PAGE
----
Making the Grade
By Mary Erpenbach
Hey, where’s the big chart for schools?
We know readers might be wondering where the ACT scores and reading levels have gone. After all, we listed those and other school criteria in our previous Rating the Suburbs.
Creating that chart in past reports was a laborious process. For each school district, we looked up student test scores and student-to-teacher ratios and graduation rates and much (much!) more. Then we compiled the data into an overall district score.
This year, though, we discovered that the Wisconsin Department of Public Instruction had already done this for us—and our readers—in a scoring of school success it calls the School Report Card.
DPI began issuing these annual report cards last year as part of a new accountability system that replaced No Child Left Behind. Similar to a student progress report, the new report card tracks school success in four main areas: student achievement, student growth, closing gaps, and on-track/postsecondary readiness. Based on its success in these four, the school receives an overall accountability score (from 0–100) that determines the extent to which it meets state expectations.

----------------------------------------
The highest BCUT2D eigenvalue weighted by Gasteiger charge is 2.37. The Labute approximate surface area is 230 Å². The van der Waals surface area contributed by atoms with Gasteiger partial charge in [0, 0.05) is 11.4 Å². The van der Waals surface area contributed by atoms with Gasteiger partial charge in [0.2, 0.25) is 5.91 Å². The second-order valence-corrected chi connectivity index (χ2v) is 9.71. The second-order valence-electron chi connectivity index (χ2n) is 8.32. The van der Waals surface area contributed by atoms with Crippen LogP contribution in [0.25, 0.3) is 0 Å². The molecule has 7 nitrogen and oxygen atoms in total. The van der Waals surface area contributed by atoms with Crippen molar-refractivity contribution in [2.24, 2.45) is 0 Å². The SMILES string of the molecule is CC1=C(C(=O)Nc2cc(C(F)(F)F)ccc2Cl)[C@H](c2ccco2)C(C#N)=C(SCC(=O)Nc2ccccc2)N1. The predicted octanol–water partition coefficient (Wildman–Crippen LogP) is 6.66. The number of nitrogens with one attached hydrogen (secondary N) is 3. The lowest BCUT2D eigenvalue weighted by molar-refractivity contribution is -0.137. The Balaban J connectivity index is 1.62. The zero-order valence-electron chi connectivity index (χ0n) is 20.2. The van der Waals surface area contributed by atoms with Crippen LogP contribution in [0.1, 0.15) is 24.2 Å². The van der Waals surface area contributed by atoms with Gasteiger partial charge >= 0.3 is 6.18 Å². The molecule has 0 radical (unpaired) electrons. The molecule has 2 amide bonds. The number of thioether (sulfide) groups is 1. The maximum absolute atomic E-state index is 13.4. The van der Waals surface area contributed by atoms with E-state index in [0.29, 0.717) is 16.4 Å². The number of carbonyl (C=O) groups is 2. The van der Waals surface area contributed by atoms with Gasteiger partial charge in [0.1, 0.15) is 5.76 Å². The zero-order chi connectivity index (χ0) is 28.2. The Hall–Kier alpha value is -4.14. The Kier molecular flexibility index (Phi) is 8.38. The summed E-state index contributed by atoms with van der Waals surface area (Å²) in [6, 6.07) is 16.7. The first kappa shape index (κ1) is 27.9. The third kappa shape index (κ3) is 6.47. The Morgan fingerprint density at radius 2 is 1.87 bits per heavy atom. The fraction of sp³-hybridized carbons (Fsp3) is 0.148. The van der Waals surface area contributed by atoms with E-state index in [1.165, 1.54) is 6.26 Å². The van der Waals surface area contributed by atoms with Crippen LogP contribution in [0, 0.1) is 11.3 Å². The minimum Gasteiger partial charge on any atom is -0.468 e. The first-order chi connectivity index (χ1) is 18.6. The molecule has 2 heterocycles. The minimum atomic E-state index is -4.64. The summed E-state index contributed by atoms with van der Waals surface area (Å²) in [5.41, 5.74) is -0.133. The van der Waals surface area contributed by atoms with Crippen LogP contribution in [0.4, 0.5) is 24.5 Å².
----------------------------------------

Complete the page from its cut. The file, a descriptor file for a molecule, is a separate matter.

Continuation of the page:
The new report card does make some things seem less complicated. For example, it serves up simplicity—no-nonsense numbers that make interpretation and comparison easier from district to district and state to state.
But it has limitations, and educators have raised concerns. Chris Bauman, president of the Middleton Education Association and a teacher at Middleton High School, says there is now “a lot more emphasis being placed on standardized tests” in the new scoring system. This emphasis, in turn, can obscure other areas of student and school achievement.
Laura Pinsonneault, director of Educational Accountability at DPI, also cautions against relying too heavily on a single aspect of a school’s overall score. “When looking at one piece of data,” she says, “keep in mind there are a lot of other things we could and should be talking about with regard to what it means to be a successful school.”
Because the School Report Card is the new standard, we used it for our school-ranking data. We took school scores given by DPI and averaged them into an overall district score.
As we did this, we looked within and across districts when appropriate. Mazomanie and Black Earth students, for example, attend local elementary schools that feed into Wisconsin Heights High School. So the score for those suburbs reflects the scores of their individual elementary schools and their shared high school. Other times, we averaged the scores of the schools that serve more than one suburb. Fitchburg, for instance, takes its score from an average of the Madison West, Verona and Oregon schools that serve their own districts as well as the students of Fitchburg.
When we were finished, we had the ranking of suburban Dane County schools that you see here.